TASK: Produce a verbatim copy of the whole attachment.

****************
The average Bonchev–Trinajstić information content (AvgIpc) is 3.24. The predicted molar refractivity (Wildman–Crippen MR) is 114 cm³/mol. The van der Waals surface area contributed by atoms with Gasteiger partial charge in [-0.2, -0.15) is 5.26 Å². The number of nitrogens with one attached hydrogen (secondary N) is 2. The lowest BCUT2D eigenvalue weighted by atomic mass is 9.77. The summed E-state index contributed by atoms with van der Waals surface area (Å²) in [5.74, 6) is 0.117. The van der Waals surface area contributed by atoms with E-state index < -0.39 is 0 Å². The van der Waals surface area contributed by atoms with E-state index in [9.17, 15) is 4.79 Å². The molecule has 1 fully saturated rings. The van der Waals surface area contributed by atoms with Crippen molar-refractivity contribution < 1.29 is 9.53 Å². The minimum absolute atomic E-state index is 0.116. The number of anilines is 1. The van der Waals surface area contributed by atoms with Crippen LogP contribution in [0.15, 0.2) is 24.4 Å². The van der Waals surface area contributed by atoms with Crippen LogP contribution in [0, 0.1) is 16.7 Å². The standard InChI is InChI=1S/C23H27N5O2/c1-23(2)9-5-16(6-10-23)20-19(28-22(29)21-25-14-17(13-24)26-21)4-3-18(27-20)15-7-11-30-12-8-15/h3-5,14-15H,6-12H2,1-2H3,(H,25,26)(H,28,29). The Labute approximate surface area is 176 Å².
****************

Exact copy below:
The average Bonchev–Trinajstić information content (AvgIpc) is 3.24. The predicted molar refractivity (Wildman–Crippen MR) is 114 cm³/mol. The van der Waals surface area contributed by atoms with Gasteiger partial charge in [-0.2, -0.15) is 5.26 Å². The number of nitrogens with one attached hydrogen (secondary N) is 2. The lowest BCUT2D eigenvalue weighted by atomic mass is 9.77. The summed E-state index contributed by atoms with van der Waals surface area (Å²) in [5.74, 6) is 0.117. The van der Waals surface area contributed by atoms with E-state index < -0.39 is 0 Å². The van der Waals surface area contributed by atoms with E-state index in [9.17, 15) is 4.79 Å². The molecule has 1 fully saturated rings. The van der Waals surface area contributed by atoms with Crippen molar-refractivity contribution < 1.29 is 9.53 Å². The minimum absolute atomic E-state index is 0.116. The number of anilines is 1. The van der Waals surface area contributed by atoms with Crippen LogP contribution in [0.15, 0.2) is 24.4 Å². The van der Waals surface area contributed by atoms with Crippen LogP contribution in [0, 0.1) is 16.7 Å². The standard InChI is InChI=1S/C23H27N5O2/c1-23(2)9-5-16(6-10-23)20-19(28-22(29)21-25-14-17(13-24)26-21)4-3-18(27-20)15-7-11-30-12-8-15/h3-5,14-15H,6-12H2,1-2H3,(H,25,26)(H,28,29). The Labute approximate surface area is 176 Å².